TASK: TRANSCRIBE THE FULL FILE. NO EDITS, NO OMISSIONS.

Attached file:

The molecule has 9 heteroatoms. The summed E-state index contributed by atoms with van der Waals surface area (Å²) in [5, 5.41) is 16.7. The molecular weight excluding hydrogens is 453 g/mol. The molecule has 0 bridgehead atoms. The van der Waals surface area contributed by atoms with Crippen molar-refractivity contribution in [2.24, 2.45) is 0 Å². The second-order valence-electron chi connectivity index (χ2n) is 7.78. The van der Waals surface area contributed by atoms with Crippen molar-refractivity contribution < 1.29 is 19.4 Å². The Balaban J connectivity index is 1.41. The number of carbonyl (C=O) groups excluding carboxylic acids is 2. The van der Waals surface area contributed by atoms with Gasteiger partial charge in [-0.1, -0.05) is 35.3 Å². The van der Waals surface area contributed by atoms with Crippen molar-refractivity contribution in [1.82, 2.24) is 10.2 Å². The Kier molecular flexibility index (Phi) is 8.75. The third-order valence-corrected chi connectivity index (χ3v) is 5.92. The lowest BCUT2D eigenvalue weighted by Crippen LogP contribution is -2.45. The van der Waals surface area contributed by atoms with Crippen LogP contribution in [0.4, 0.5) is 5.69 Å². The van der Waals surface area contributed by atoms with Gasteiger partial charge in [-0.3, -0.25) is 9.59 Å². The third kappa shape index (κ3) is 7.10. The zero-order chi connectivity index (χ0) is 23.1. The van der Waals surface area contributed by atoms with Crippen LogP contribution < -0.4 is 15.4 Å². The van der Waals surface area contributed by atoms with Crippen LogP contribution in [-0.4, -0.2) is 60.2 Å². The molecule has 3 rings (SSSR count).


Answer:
The molecule has 9 heteroatoms. The summed E-state index contributed by atoms with van der Waals surface area (Å²) in [5, 5.41) is 16.7. The molecular weight excluding hydrogens is 453 g/mol. The molecule has 0 bridgehead atoms. The van der Waals surface area contributed by atoms with Crippen molar-refractivity contribution in [2.24, 2.45) is 0 Å². The second-order valence-electron chi connectivity index (χ2n) is 7.78. The van der Waals surface area contributed by atoms with Crippen molar-refractivity contribution < 1.29 is 19.4 Å². The Balaban J connectivity index is 1.41. The number of carbonyl (C=O) groups excluding carboxylic acids is 2. The van der Waals surface area contributed by atoms with Gasteiger partial charge in [-0.1, -0.05) is 35.3 Å². The van der Waals surface area contributed by atoms with Crippen molar-refractivity contribution in [1.82, 2.24) is 10.2 Å². The Kier molecular flexibility index (Phi) is 8.75. The third-order valence-corrected chi connectivity index (χ3v) is 5.92. The lowest BCUT2D eigenvalue weighted by Crippen LogP contribution is -2.45. The van der Waals surface area contributed by atoms with Crippen LogP contribution in [0.4, 0.5) is 5.69 Å². The van der Waals surface area contributed by atoms with Gasteiger partial charge in [-0.3, -0.25) is 9.59 Å². The third kappa shape index (κ3) is 7.10. The zero-order chi connectivity index (χ0) is 23.1. The van der Waals surface area contributed by atoms with Crippen LogP contribution < -0.4 is 15.4 Å². The van der Waals surface area contributed by atoms with Crippen LogP contribution in [-0.4, -0.2) is 60.2 Å². The molecule has 3 rings (SSSR count).